Typical incentives for agricultural conservation in the United States is payment for practice installation rather than the performance of that practice towards environmental improvement in its implemented location. While these programs have made significant headway in improving the sustainability of conventional agriculture, new strategies are needed that allow conservation programs to pay for efficient practices in locations of greatest need. Pay-for-performance (PFP) conservation programs use a fairly new approach to incentivizing conservation practices based on their effectiveness with respect to particular goals in a given location. While payment for true practice performance is ideal, field monitoring to evaluate practice performance is difficult, costly, and time-consuming.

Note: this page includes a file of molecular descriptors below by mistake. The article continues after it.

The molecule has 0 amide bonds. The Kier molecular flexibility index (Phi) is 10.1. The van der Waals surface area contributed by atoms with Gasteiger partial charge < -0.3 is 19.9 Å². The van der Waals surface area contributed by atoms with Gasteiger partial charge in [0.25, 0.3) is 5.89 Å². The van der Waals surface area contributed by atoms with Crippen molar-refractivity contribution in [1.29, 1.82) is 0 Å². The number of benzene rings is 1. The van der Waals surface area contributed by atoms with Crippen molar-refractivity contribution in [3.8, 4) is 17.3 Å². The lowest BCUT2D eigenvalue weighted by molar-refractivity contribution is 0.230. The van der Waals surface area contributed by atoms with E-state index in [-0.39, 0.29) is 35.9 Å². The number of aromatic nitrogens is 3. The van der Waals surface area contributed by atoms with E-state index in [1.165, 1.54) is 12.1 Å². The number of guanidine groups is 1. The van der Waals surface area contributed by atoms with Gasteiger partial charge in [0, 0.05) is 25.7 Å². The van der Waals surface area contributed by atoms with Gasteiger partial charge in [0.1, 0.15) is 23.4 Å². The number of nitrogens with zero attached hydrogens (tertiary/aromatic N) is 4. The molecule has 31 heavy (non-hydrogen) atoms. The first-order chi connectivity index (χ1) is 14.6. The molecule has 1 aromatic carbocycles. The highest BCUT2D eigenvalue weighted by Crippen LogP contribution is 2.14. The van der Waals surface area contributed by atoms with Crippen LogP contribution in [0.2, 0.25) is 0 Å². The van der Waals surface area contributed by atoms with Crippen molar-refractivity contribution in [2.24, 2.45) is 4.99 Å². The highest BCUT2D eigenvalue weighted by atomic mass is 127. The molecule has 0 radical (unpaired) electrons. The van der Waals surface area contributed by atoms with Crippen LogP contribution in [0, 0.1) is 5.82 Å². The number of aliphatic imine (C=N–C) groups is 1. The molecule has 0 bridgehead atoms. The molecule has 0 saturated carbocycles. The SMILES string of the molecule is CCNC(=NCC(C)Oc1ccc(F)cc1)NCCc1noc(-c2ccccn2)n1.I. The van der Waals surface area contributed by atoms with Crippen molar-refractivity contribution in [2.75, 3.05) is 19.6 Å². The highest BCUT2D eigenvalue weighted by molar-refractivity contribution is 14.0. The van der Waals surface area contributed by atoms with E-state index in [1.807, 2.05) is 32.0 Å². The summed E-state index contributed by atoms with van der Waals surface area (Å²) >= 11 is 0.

In this project, we developed a PFP system that uses one of the leading agricultural models, the Soil and Water Assessment Tool, to model practice performance with and without selected practices to help set payments to producers. This study was deployed in the River Raisin watershed in southeastern Michigan, U.S. in 2015-2016, and here we present the development of the SWAT modeling system and the pilot year results. The River Raisin drains to the Western Basin of Lake Erie that is currently experiencing a resurgence of harmful algal blooms due to high phosphorus loads. This specific PFP program is targeted primarily at reducing field losses of phosphorus.